With every software vendor’s annual conference arrives news of the latest advancements and a preview of the next potential trend in business technology. This time around it was longtime tech conglomerate Microsoft’s turn to raise the curtain on a number of new product offerings at its 2015 Worldwide Partner Conference.
Among the various software updates disclosed in mid-July, business owners will find one of particular intrigue: the Cortana Analytics Suite. Microsoft’s new analytics suite joins together — and attempts to streamline — many formerly disparate data processes: data storage, machine learning, big data analytics, information management and business intelligence.
Considering that this announcement comes on the heels of Salesforce’s own recently released Wave Analytics platform (a relatively straightforward BI tool), Cortana Analytics marks an interesting attempt at transcending the status quo of business intelligence and analytics software.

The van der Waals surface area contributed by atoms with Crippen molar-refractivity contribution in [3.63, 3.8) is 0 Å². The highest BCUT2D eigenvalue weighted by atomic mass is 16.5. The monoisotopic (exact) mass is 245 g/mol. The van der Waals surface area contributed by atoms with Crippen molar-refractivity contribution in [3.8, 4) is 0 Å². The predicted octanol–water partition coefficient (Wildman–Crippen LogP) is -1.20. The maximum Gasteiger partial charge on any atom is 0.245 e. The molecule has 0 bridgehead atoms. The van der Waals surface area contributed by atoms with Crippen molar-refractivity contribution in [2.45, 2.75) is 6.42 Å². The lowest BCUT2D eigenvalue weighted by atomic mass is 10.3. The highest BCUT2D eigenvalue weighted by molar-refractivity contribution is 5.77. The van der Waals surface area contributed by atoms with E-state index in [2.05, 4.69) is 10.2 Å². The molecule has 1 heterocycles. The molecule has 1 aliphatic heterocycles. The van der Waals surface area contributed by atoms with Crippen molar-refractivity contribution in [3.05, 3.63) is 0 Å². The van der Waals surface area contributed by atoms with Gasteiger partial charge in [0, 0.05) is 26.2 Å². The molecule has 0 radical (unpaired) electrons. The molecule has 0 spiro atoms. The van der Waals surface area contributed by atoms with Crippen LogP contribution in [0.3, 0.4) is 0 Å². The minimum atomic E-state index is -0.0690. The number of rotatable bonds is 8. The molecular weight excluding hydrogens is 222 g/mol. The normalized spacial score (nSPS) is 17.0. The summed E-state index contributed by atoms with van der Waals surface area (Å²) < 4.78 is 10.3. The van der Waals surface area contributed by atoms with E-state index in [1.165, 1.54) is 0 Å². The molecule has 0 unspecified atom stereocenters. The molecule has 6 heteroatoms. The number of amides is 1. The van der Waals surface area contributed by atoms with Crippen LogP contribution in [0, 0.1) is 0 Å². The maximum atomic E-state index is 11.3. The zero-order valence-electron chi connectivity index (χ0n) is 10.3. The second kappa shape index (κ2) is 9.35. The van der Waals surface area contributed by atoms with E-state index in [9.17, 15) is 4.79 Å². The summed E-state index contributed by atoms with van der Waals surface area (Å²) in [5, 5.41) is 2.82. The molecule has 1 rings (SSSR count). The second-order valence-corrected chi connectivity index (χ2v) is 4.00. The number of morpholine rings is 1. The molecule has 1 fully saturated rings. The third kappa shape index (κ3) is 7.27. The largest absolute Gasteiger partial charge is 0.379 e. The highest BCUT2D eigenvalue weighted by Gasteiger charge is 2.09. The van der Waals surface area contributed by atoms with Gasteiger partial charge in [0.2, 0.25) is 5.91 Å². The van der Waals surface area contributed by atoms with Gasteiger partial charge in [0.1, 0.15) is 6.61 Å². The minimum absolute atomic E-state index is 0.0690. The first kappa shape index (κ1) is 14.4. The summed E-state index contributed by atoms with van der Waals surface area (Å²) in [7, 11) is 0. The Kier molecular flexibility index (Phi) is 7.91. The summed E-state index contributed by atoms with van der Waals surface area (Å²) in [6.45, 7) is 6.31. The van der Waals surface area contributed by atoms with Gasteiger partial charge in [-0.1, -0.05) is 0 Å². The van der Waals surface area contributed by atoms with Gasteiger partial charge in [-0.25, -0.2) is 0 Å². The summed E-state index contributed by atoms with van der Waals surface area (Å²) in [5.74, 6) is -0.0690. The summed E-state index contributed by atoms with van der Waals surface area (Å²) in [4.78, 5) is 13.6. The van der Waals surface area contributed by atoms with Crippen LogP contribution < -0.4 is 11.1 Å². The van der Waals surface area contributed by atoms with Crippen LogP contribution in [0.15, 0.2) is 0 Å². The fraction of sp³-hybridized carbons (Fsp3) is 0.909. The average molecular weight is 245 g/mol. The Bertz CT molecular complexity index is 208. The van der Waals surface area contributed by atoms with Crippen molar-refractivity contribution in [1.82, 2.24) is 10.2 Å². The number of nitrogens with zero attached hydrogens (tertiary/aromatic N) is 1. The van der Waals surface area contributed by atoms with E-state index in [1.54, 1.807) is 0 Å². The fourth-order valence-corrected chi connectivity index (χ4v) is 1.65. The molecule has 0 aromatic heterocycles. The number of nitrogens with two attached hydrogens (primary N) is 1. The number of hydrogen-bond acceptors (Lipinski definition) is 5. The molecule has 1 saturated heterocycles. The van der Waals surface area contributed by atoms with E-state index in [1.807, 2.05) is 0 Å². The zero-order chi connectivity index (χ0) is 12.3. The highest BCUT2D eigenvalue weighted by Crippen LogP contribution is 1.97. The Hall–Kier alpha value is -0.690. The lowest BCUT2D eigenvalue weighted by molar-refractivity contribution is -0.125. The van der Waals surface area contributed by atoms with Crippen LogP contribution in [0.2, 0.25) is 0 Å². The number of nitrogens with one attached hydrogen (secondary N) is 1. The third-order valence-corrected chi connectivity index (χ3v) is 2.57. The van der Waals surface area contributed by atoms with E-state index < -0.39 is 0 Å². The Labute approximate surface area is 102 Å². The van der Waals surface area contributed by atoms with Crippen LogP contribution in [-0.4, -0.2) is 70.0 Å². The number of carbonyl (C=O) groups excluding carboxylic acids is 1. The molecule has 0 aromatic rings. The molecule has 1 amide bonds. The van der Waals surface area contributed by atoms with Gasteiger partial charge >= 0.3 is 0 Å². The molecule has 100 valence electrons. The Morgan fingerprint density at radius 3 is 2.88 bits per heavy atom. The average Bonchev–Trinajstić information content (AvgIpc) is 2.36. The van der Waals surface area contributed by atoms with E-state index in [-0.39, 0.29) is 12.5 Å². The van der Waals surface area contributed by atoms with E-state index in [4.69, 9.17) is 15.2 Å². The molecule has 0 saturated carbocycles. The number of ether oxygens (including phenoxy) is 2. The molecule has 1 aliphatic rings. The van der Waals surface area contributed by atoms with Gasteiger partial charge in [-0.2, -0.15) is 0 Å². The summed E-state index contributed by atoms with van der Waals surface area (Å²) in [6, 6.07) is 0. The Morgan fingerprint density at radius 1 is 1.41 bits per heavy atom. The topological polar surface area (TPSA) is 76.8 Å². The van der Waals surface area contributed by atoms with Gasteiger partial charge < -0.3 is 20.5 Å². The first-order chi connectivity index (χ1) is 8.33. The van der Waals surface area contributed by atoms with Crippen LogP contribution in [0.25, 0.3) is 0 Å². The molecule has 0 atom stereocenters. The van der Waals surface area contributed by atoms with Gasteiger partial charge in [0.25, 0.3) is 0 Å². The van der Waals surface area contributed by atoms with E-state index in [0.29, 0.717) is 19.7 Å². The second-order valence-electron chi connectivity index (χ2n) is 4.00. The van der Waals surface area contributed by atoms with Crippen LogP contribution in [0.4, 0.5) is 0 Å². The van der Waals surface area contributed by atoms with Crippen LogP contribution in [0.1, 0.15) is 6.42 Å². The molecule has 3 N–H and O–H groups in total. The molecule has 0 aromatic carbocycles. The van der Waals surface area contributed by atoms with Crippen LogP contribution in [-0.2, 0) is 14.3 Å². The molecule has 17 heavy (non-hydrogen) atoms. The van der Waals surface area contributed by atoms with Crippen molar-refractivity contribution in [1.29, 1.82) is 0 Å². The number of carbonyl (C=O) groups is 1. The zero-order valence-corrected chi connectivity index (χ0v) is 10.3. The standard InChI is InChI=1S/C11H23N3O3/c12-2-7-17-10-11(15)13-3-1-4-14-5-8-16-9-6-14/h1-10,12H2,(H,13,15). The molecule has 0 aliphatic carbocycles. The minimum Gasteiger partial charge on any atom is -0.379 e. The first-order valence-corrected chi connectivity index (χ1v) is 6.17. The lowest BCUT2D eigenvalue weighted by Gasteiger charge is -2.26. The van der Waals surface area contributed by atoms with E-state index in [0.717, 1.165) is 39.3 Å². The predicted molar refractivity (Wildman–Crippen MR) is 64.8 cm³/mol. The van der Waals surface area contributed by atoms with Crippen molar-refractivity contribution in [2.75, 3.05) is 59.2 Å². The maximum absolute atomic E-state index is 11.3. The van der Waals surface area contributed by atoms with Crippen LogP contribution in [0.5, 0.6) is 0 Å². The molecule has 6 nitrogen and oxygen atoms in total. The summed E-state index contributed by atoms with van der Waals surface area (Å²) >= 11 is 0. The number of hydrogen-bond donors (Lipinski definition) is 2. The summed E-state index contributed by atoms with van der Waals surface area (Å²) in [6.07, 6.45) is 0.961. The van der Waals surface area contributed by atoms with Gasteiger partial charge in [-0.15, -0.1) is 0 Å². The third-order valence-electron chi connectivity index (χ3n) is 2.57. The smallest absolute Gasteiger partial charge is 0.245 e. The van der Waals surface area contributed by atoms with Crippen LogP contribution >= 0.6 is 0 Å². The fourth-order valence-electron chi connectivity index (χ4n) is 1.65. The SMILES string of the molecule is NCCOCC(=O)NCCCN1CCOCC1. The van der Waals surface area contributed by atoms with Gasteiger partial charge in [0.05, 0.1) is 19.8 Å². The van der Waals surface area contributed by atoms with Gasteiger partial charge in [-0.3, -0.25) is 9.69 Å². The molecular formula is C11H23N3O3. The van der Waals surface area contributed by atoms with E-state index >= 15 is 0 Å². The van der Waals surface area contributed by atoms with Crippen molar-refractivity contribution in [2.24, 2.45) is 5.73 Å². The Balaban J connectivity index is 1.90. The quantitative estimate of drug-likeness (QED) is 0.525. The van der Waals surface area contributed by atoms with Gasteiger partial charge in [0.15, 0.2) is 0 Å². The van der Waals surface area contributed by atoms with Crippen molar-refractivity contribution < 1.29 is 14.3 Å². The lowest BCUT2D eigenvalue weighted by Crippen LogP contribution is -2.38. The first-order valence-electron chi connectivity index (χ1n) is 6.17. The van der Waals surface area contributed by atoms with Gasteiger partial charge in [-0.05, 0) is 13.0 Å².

Let’s take a look at what the new Microsoft suite will offer, and how this platform could shake up the business intelligence and analytics industry.
The core concept behind the Cortana Analytics Suite is a non-radical one: to collect and utilize data that enables users to understand historical behavior and adopt effective, insight-based changes. Yet many vendors have tried their hand (and fallen short) at larger-scale BI platforms that transform data from historical patterns into game-changing, easy-to-understand intelligence.
So what makes the Cortana Analytics Suite different? For starters, one could say it has to do with Microsoft’s approach to taking many already available services and combining them into a single subscription-based platform with advanced capabilities. While Microsoft may not be the first vendor to attempt this, they are arguably one of the largest — and have access to an array of pre-existing technologies utilized by thousands if not millions of people. The key factor, though, will be whether the new suite succeeds at fusing all of these individual applications into a broader, more comprehensive solution.